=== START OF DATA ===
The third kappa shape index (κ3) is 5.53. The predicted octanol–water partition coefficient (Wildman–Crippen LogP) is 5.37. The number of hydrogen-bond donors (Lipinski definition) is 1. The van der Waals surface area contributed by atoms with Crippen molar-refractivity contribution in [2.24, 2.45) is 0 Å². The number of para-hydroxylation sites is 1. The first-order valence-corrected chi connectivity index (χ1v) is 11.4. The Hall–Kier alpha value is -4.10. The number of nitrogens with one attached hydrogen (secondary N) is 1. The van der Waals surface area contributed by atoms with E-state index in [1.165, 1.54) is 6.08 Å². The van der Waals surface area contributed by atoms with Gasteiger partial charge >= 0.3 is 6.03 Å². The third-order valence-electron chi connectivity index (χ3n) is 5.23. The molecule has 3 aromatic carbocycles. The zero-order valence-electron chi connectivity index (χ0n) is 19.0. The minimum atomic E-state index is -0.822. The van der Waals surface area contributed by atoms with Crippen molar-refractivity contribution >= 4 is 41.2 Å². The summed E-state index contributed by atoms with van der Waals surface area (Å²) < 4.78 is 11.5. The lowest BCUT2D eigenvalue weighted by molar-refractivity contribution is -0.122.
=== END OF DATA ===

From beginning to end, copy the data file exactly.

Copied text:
The third kappa shape index (κ3) is 5.53. The predicted octanol–water partition coefficient (Wildman–Crippen LogP) is 5.37. The number of hydrogen-bond donors (Lipinski definition) is 1. The van der Waals surface area contributed by atoms with Crippen molar-refractivity contribution in [2.24, 2.45) is 0 Å². The number of para-hydroxylation sites is 1. The first-order valence-corrected chi connectivity index (χ1v) is 11.4. The Hall–Kier alpha value is -4.10. The number of nitrogens with one attached hydrogen (secondary N) is 1. The van der Waals surface area contributed by atoms with E-state index in [1.165, 1.54) is 6.08 Å². The van der Waals surface area contributed by atoms with Gasteiger partial charge >= 0.3 is 6.03 Å². The third-order valence-electron chi connectivity index (χ3n) is 5.23. The molecule has 3 aromatic carbocycles. The zero-order valence-electron chi connectivity index (χ0n) is 19.0. The minimum atomic E-state index is -0.822. The van der Waals surface area contributed by atoms with Crippen molar-refractivity contribution >= 4 is 41.2 Å². The summed E-state index contributed by atoms with van der Waals surface area (Å²) < 4.78 is 11.5. The lowest BCUT2D eigenvalue weighted by molar-refractivity contribution is -0.122.